Around noon on Monday, the Estonian central bank made its first dip into the bond market as part of a Eurozone drive to tackle inflation.
The move is part of the European Central Bank's plan to kickstart inflation in the Eurozone, and Estonia must purchase around 100-120 million euros worth of bonds each month until September 2016.
The aim of the plan is to move more money into the private sector, allowing businesses and people to borrow more cheaply.
As the Estonian government has so far restrained from issuing its own bonds, the Bank of Estonia has bought bonds of European-wide institutions such as the European Financial Stability Facility, the European Stability Mechanism and the European Investment Bank.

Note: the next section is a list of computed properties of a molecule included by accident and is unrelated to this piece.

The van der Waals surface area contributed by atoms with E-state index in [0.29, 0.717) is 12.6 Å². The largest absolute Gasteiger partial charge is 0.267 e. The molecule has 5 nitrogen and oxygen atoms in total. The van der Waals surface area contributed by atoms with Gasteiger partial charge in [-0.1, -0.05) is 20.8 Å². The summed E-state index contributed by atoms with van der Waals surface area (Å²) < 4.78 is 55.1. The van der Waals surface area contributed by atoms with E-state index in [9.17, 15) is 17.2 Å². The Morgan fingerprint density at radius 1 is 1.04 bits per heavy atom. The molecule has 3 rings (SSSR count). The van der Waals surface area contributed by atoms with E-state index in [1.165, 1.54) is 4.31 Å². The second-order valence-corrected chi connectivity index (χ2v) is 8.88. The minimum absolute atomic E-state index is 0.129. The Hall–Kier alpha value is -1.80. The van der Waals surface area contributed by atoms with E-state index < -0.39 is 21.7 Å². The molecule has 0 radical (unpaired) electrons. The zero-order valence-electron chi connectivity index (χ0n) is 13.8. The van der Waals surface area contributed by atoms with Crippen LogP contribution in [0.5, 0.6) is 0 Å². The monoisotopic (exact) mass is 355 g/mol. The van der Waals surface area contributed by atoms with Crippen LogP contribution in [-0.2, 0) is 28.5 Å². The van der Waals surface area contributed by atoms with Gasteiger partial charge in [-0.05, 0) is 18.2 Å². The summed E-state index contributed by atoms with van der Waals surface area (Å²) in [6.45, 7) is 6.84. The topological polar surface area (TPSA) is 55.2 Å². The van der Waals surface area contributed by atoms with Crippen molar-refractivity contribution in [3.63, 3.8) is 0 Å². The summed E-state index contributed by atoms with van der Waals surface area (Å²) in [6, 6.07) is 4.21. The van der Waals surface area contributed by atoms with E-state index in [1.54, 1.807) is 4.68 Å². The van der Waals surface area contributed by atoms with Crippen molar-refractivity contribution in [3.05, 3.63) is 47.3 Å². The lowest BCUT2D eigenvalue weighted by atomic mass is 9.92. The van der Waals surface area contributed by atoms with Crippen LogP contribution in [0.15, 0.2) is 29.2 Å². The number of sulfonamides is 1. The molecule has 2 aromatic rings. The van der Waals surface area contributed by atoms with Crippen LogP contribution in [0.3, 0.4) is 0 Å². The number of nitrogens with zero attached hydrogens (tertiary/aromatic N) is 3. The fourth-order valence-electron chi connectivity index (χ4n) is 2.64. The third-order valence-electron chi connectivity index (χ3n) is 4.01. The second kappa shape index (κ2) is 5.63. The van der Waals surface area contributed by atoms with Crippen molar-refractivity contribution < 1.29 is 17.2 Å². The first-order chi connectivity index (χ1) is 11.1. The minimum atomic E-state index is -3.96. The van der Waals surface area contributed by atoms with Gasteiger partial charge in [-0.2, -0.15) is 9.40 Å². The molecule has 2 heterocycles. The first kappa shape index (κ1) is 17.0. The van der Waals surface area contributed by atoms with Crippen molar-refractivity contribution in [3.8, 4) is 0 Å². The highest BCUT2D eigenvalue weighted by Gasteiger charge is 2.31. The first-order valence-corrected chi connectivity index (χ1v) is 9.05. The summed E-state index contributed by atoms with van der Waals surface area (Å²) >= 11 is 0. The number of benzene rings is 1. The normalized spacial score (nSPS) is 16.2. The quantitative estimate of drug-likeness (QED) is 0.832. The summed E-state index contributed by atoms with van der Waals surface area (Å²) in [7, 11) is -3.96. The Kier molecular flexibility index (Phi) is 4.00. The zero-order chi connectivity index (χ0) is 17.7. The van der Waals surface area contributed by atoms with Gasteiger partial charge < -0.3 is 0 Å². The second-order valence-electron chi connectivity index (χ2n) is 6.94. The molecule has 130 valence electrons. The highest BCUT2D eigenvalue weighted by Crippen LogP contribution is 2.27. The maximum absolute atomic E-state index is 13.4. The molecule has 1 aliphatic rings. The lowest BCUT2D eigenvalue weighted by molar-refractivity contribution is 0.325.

The European Central Bank's program has opened debate on Estonia's lack of state bonds, with many saying Estonia should take the money and invest it in infrastructure and other large-scale projects, or in state-owned companies. The Reform Party, which won the recent election and is likely to form the new government, has been against issuing state bonds.
The topic failed to make a mark on the recent election debate, with other topics such as defense and tax reform prevailing.
Editor: J.M. Laats